Filing for Bankruptcy? Avoid Doing These Things
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Filing for Bankruptcy? Avoid Doing These Things

Filing for Bankruptcy? Avoid Doing These Things
December 15, 2020

Bankruptcy can help many people and households in Indiana and across the United States find relief from overwhelming debt. However, there are specific rules and requirements for bankruptcy cases, and mistakes can lead to delays or denials of a discharge in your case. In some situations, suspicions of intentional misrepresentation on bankruptcy paperwork can lead to allegations of bankruptcy fraud and possible federal criminal charges. 

If you plan to file for bankruptcy, you want your case to go as smoothly as possible, and you certainly don’t want to end up in criminal court. The best way to avoid mistakes and protect your interests in a bankruptcy case is to seek help from an Indiana bankruptcy attorney from the very start. The following are only some things you should always avoid during the bankruptcy process.

Trying to Conceal Assets

Chapter 7 bankruptcy involves a discharge of your debts in exchange for your nonexempt property. Some people might want to keep unprotected property, so they might be tempted to simply leave it off of their bankruptcy paperwork. This is considered to be the fraudulent concealment of assets, and it can get you into big trouble with the bankruptcy court. 

Other people might try to give away possessions to friends or family members before a bankruptcy case. They believe they do not have to claim this property on their bankruptcy documents, and their friend or family can simply return it later. This is also considered to be unlawful asset concealment. 

Making Big Purchases

You might think that since your credit cards will be discharged at the end of your bankruptcy case, now might be a good time to rack up your credit balances by making some big purchases. However, this can lead to creditors challenging your discharge of those debts and might even result in accusations of fraudulent borrowing since you never intended to repay the debt when you made the purchase.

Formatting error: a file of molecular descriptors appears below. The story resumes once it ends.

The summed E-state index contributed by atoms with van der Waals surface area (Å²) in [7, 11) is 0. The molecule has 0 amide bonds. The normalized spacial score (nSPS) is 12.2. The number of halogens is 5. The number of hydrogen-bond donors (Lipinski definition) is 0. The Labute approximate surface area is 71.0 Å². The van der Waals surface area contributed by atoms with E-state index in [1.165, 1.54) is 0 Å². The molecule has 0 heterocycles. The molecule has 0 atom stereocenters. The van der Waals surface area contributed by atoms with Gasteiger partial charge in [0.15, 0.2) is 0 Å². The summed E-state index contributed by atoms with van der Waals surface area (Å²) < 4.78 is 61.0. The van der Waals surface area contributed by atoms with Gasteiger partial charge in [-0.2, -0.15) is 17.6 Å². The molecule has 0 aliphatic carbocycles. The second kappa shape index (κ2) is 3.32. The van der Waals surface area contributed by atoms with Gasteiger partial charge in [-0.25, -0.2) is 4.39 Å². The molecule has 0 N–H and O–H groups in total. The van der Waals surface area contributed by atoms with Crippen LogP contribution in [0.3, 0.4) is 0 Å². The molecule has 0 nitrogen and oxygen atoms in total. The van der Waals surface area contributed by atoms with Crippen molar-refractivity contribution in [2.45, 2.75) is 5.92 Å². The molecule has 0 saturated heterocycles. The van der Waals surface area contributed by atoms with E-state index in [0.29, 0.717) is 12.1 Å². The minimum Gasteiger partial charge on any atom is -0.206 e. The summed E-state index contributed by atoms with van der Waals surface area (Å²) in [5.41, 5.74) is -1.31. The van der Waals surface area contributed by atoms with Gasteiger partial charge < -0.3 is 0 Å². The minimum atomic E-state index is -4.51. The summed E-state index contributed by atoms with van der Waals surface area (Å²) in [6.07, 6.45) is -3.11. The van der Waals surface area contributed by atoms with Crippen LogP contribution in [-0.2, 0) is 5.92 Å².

Leaving Off Debts

Perhaps you plan to keep one credit card, or you want to keep paying on a loan from your parents. You might simply want to leave those debts off your bankruptcy petition and handle them on your own. This is a mistake, as the law requires you to list all of your debts – even the ones you might not want to discharge. 

Leaving Off Income

In order to qualify for Chapter 7 bankruptcy, you cannot earn more than the median income for your state and household size. Leaving income sources off your bankruptcy petition in order to qualify can lead to fraud accusations and the dismissal of your case without a discharge. 

Contact a Northwest Indiana Bankruptcy Lawyer Today

When you sign your paperwork, it includes an oath that you are providing complete and accurate information. Misrepresentations on your bankruptcy petition and documents are the equivalent of false testimony under oath in court, and you can face serious consequences. Avoid any trouble by seeking help from the Law Office of Kevin M. Schmidt, P.C. about your bankruptcy case. Contact us to discuss how an Indiana bankruptcy lawyer can help.

 

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We are a debt relief agency. We help people file for bankruptcy relief under the bankruptcy code. This information is designed for general information only. The information presented should not be construed to be formal legal advice nor the formation of a lawyer/client relationship. Past results and testimonials are not a guarantee, warranty, or prediction of the outcome of your case, and should not be construed as such. Past results cannot guarantee future performance. Any result in a single case is not meant to create an expectation of similar results in future matters because each case involves many different factors, therefore, results will differ on a case-by-case basis. By providing certain contact information herein, you are expressly authorizing the recipient of this message to contact you via the methods of communication provided.
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